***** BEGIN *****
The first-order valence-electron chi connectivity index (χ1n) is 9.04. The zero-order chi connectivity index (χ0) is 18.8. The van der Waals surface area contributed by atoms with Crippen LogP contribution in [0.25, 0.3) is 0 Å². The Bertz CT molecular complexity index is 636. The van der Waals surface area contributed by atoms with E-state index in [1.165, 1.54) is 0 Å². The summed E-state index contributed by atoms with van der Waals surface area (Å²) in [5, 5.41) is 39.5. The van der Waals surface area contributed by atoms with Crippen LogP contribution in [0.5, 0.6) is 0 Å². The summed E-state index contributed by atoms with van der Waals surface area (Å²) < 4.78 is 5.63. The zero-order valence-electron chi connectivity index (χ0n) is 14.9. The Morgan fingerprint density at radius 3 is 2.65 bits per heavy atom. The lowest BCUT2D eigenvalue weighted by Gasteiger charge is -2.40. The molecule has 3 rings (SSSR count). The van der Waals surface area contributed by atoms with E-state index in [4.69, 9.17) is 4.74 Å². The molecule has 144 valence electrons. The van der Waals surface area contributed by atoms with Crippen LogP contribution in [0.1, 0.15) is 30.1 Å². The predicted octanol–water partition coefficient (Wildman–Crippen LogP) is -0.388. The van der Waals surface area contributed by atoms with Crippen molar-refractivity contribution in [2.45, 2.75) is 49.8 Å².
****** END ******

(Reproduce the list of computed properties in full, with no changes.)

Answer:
The first-order valence-electron chi connectivity index (χ1n) is 9.04. The zero-order chi connectivity index (χ0) is 18.8. The van der Waals surface area contributed by atoms with Crippen LogP contribution in [0.25, 0.3) is 0 Å². The Bertz CT molecular complexity index is 636. The van der Waals surface area contributed by atoms with E-state index in [1.165, 1.54) is 0 Å². The summed E-state index contributed by atoms with van der Waals surface area (Å²) in [5, 5.41) is 39.5. The van der Waals surface area contributed by atoms with Crippen LogP contribution in [0.5, 0.6) is 0 Å². The summed E-state index contributed by atoms with van der Waals surface area (Å²) < 4.78 is 5.63. The zero-order valence-electron chi connectivity index (χ0n) is 14.9. The Morgan fingerprint density at radius 3 is 2.65 bits per heavy atom. The lowest BCUT2D eigenvalue weighted by Gasteiger charge is -2.40. The molecule has 3 rings (SSSR count). The van der Waals surface area contributed by atoms with E-state index in [4.69, 9.17) is 4.74 Å². The molecule has 144 valence electrons. The van der Waals surface area contributed by atoms with Crippen LogP contribution in [0.1, 0.15) is 30.1 Å². The predicted octanol–water partition coefficient (Wildman–Crippen LogP) is -0.388. The van der Waals surface area contributed by atoms with Crippen molar-refractivity contribution in [2.45, 2.75) is 49.8 Å².